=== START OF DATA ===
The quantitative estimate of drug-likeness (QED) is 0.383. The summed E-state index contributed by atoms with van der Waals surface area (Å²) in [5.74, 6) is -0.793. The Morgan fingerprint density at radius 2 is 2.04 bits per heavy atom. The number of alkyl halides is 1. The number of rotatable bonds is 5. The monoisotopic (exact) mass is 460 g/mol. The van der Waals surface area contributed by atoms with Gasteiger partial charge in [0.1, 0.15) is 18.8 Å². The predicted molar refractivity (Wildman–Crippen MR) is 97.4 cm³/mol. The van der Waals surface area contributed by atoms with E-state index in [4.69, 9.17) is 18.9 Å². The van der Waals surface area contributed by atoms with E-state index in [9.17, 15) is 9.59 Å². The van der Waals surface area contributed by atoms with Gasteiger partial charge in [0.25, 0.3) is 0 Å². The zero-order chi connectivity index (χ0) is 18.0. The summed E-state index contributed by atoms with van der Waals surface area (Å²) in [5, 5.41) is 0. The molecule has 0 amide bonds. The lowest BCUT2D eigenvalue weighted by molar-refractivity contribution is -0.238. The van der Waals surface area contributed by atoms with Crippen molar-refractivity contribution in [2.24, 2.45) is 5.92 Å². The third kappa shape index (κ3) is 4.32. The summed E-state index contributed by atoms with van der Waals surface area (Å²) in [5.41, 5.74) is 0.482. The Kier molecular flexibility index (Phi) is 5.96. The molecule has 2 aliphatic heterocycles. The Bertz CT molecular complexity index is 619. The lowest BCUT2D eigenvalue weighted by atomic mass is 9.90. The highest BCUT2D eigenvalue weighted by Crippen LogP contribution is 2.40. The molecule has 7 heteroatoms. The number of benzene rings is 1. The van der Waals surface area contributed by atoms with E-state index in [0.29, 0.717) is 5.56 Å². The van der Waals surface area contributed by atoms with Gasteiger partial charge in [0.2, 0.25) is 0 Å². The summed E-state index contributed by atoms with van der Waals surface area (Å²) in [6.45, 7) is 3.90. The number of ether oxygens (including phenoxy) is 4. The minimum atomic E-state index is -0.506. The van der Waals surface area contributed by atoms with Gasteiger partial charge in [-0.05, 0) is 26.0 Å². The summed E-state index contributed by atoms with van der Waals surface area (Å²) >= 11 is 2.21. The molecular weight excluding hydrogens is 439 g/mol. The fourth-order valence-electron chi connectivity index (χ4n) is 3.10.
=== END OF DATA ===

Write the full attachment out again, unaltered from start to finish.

The quantitative estimate of drug-likeness (QED) is 0.383. The summed E-state index contributed by atoms with van der Waals surface area (Å²) in [5.74, 6) is -0.793. The Morgan fingerprint density at radius 2 is 2.04 bits per heavy atom. The number of alkyl halides is 1. The number of rotatable bonds is 5. The monoisotopic (exact) mass is 460 g/mol. The van der Waals surface area contributed by atoms with Gasteiger partial charge in [0.1, 0.15) is 18.8 Å². The predicted molar refractivity (Wildman–Crippen MR) is 97.4 cm³/mol. The van der Waals surface area contributed by atoms with E-state index in [4.69, 9.17) is 18.9 Å². The van der Waals surface area contributed by atoms with E-state index in [9.17, 15) is 9.59 Å². The van der Waals surface area contributed by atoms with Gasteiger partial charge in [0.25, 0.3) is 0 Å². The zero-order chi connectivity index (χ0) is 18.0. The summed E-state index contributed by atoms with van der Waals surface area (Å²) in [5, 5.41) is 0. The molecule has 0 amide bonds. The lowest BCUT2D eigenvalue weighted by molar-refractivity contribution is -0.238. The van der Waals surface area contributed by atoms with Crippen molar-refractivity contribution in [2.24, 2.45) is 5.92 Å². The third kappa shape index (κ3) is 4.32. The summed E-state index contributed by atoms with van der Waals surface area (Å²) in [5.41, 5.74) is 0.482. The Kier molecular flexibility index (Phi) is 5.96. The molecule has 2 aliphatic heterocycles. The Bertz CT molecular complexity index is 619. The lowest BCUT2D eigenvalue weighted by atomic mass is 9.90. The highest BCUT2D eigenvalue weighted by Crippen LogP contribution is 2.40. The molecule has 7 heteroatoms. The number of benzene rings is 1. The van der Waals surface area contributed by atoms with E-state index in [0.29, 0.717) is 5.56 Å². The van der Waals surface area contributed by atoms with Gasteiger partial charge in [0.2, 0.25) is 0 Å². The summed E-state index contributed by atoms with van der Waals surface area (Å²) in [6.45, 7) is 3.90. The number of ether oxygens (including phenoxy) is 4. The minimum atomic E-state index is -0.506. The van der Waals surface area contributed by atoms with Gasteiger partial charge in [-0.05, 0) is 26.0 Å². The summed E-state index contributed by atoms with van der Waals surface area (Å²) >= 11 is 2.21. The molecular weight excluding hydrogens is 439 g/mol. The fourth-order valence-electron chi connectivity index (χ4n) is 3.10.